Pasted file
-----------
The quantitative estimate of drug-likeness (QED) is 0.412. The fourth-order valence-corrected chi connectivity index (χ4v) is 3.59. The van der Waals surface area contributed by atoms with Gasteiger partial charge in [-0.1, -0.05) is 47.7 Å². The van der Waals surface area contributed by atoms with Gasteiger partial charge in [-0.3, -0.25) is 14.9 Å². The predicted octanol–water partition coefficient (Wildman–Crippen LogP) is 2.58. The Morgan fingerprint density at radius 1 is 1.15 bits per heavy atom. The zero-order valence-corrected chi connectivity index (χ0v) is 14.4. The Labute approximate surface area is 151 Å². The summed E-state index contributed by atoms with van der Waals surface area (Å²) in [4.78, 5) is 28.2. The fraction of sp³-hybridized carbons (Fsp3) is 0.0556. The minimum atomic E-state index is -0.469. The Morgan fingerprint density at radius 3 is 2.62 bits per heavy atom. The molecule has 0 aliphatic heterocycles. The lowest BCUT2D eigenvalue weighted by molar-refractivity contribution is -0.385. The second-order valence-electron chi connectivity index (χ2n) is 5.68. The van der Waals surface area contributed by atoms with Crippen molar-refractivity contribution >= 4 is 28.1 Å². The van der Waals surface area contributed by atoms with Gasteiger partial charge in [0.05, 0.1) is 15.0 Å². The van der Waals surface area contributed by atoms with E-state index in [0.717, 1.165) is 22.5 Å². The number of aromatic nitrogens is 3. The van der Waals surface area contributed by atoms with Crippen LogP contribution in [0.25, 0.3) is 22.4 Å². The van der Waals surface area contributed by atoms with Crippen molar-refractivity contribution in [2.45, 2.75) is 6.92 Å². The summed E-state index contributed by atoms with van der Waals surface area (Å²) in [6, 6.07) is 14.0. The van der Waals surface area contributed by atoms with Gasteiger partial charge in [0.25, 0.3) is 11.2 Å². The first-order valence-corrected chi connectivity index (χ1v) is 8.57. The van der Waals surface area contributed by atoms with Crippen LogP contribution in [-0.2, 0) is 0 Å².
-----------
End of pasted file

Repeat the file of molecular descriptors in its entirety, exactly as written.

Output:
The quantitative estimate of drug-likeness (QED) is 0.412. The fourth-order valence-corrected chi connectivity index (χ4v) is 3.59. The van der Waals surface area contributed by atoms with Gasteiger partial charge in [-0.1, -0.05) is 47.7 Å². The van der Waals surface area contributed by atoms with Gasteiger partial charge in [-0.3, -0.25) is 14.9 Å². The predicted octanol–water partition coefficient (Wildman–Crippen LogP) is 2.58. The Morgan fingerprint density at radius 1 is 1.15 bits per heavy atom. The zero-order valence-corrected chi connectivity index (χ0v) is 14.4. The Labute approximate surface area is 151 Å². The summed E-state index contributed by atoms with van der Waals surface area (Å²) in [4.78, 5) is 28.2. The fraction of sp³-hybridized carbons (Fsp3) is 0.0556. The minimum atomic E-state index is -0.469. The Morgan fingerprint density at radius 3 is 2.62 bits per heavy atom. The molecule has 0 aliphatic heterocycles. The lowest BCUT2D eigenvalue weighted by molar-refractivity contribution is -0.385. The second-order valence-electron chi connectivity index (χ2n) is 5.68. The van der Waals surface area contributed by atoms with Crippen molar-refractivity contribution >= 4 is 28.1 Å². The van der Waals surface area contributed by atoms with Gasteiger partial charge in [0.05, 0.1) is 15.0 Å². The van der Waals surface area contributed by atoms with E-state index in [0.717, 1.165) is 22.5 Å². The number of aromatic nitrogens is 3. The van der Waals surface area contributed by atoms with Crippen LogP contribution in [0.25, 0.3) is 22.4 Å². The van der Waals surface area contributed by atoms with Crippen molar-refractivity contribution in [2.45, 2.75) is 6.92 Å². The summed E-state index contributed by atoms with van der Waals surface area (Å²) in [6, 6.07) is 14.0. The van der Waals surface area contributed by atoms with Gasteiger partial charge in [0.25, 0.3) is 11.2 Å². The first-order valence-corrected chi connectivity index (χ1v) is 8.57. The van der Waals surface area contributed by atoms with Crippen LogP contribution in [-0.2, 0) is 0 Å².